For years now people have been suggesting that you make sure to put your ads above the fold. Above the fold means that users won't have to scroll down the page to view the ads.
People have been taking this advice to heart. Too much so in many cases. It's an ordinary day, you have a question and you turn to your trusty friend Google to help answer it. You click on the links in the search results and page after page all you see are ads, until you scroll down a bit. Then maybe you find your answer or maybe not.
Now, the ability to scroll does not take a lot of education or training. Most mice these days even have scroll wheels to make it even easier. But many people don't have patience. When I first started working on websites in the mid 90's the general rule of thumb is you have 3 seconds to make your visitors feel like they came to the right place. In this era of quick communication and text messaging, it still holds true.
For some reason, visitors still don't like to scroll. Maybe they get confused by all the ads and think they landed on a Made For Advertising (MFA) site and don't expect to find anything useful there.
Or, they may find something interesting to click on before they try and scroll down the screen. Above the fold is still important.
The practice of putting ads underneath titles has not gone unnoticed. Google has posted an entry in their Inside AdSense blog describing it and why you should not do it.
As you can imagine, users who click on ads that they think are publisher-created content may lose trust in your site and decide not to return in the future. It's important to keep their interests in mind, as well as your own.
Also, advertisers can tell which sites have a high conversion rate for them using Placement Performance reports. A conversion occurs when a click on an ad leads directly to user behavior that the advertiser deems valuable, such as a purchase, sign-up, page view, or lead. Advertisers have the option to exclude your site from their campaigns and may do so if it is not leading to conversions.
You want to engage your visitors. You want them to feel they came to the right place. You want them to come back to you over and over. You want them to recommend your site to other people.
Many of the sites that do this don't seem to get a lot of traffic. So I guess they're trying to milk what few visitors they get into clicking as many ads as they can. If they're not getting much traffic, maybe the content isn't worth reading is what I think when I see sites like that. And many times that's true.
I'm sure people find that using a template such as the mock up above increases their click through rate. But advertisers don't only care about click through rates. They care about conversions. On an advertising network that pays per click, such as Google's AdSense, getting a large number of clicks but a low conversion rate is likely to get your earnings per click reduced. You might get more clicks but make less money in the end. Get more interested people to click on the ads instead of clicking them out of confusion or frustration because they didn't find what they thought they were looking for and advertisers will see the poor results and move on. You still may get a lot of advertisers but not the good ones.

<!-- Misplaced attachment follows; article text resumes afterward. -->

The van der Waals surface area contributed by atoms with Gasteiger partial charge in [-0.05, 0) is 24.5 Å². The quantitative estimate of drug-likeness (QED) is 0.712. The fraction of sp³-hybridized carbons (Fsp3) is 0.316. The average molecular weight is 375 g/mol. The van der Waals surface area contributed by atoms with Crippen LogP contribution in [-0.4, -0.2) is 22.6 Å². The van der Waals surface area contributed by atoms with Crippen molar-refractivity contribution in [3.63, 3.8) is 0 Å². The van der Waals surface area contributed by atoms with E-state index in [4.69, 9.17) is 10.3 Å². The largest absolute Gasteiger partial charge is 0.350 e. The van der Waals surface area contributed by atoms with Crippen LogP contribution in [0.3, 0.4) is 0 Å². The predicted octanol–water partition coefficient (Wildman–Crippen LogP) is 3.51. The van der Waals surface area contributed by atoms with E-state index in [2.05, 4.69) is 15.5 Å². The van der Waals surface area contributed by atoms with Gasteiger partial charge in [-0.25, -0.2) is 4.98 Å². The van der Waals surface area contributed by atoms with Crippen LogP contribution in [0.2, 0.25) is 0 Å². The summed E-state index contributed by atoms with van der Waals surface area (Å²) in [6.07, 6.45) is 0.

Have you ever gone to a site on the same subject as yours that also runs Google AdSense? You look at their ads and you wonder "Why don't I get those big name advertisers?". There are a lot of reasons that may explain it but it boils down to the quantity, and more importantly the quality of your traffic. If you've done any research on improving your AdSense performance, you've undoubtedly heard of Smart Pricing. Smart Pricing tries to regulate the cost to advertisers for clicks from your site, based on the quality of those clicks. The implementation may have flaws but you don't help yourself out by creating a site that will send poor quality clicks to advertisers.
While Google seems to currently allow this type of behavior as long as you don't have the ads directly below the title (you need to put the words "Advertisements" or "Sponsored Links" above the ads) things change. Google constantly updates their criteria and they have written their Terms of Service to make it pretty broad. Under the current AdSense policies, they can start implementing this type of change without rewriting the TOS. If they decide it's better for advertisers to do this, then they will. Remember, without the advertisers, there would be no ads to click on.
You should put ads in or near your content to give them better exposure. Even Google recommends you do that as you can see in a heat map they published. But you don't want to go too far and make the ads overwhelm your content. The heat map may be misleading. It shows 14 different ad slots and very little content. In the real world, you wouldn't have this many ad slots. AdSense policies only allows you to put 3 ad units on your page.
Most people won't be put off if you have advertising on your site. They understand the time and money involved and they appreciate you providing them with whatever information you provide. You should always think about optimizing your ad placements and how to improve your earnings. But if you go too far you can lose your advertisers and your visitors.
Here's a better idea for floating your ad inside your content that will give you better results and not risk your status with AdSense.